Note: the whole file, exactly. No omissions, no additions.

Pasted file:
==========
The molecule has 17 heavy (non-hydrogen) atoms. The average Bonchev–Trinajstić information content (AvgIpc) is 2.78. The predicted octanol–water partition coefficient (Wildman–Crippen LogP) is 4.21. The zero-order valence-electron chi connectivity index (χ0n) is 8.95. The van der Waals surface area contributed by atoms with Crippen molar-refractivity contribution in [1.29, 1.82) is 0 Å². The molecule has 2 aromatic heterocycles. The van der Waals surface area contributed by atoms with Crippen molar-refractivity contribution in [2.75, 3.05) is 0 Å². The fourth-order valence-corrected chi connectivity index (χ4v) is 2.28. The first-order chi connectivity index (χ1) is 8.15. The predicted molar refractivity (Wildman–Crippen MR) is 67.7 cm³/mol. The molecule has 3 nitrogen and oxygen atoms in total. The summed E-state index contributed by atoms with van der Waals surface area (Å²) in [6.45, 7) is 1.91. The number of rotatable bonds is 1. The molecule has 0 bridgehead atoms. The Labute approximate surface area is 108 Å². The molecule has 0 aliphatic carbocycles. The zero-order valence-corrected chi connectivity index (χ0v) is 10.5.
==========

The molecule has 17 heavy (non-hydrogen) atoms. The average Bonchev–Trinajstić information content (AvgIpc) is 2.78. The predicted octanol–water partition coefficient (Wildman–Crippen LogP) is 4.21. The zero-order valence-electron chi connectivity index (χ0n) is 8.95. The van der Waals surface area contributed by atoms with Crippen molar-refractivity contribution in [1.29, 1.82) is 0 Å². The molecule has 2 aromatic heterocycles. The van der Waals surface area contributed by atoms with Crippen molar-refractivity contribution in [2.75, 3.05) is 0 Å². The fourth-order valence-corrected chi connectivity index (χ4v) is 2.28. The first-order chi connectivity index (χ1) is 8.15. The predicted molar refractivity (Wildman–Crippen MR) is 67.7 cm³/mol. The molecule has 3 nitrogen and oxygen atoms in total. The summed E-state index contributed by atoms with van der Waals surface area (Å²) in [6.45, 7) is 1.91. The number of rotatable bonds is 1. The molecule has 0 bridgehead atoms. The Labute approximate surface area is 108 Å². The molecule has 0 aliphatic carbocycles. The zero-order valence-corrected chi connectivity index (χ0v) is 10.5.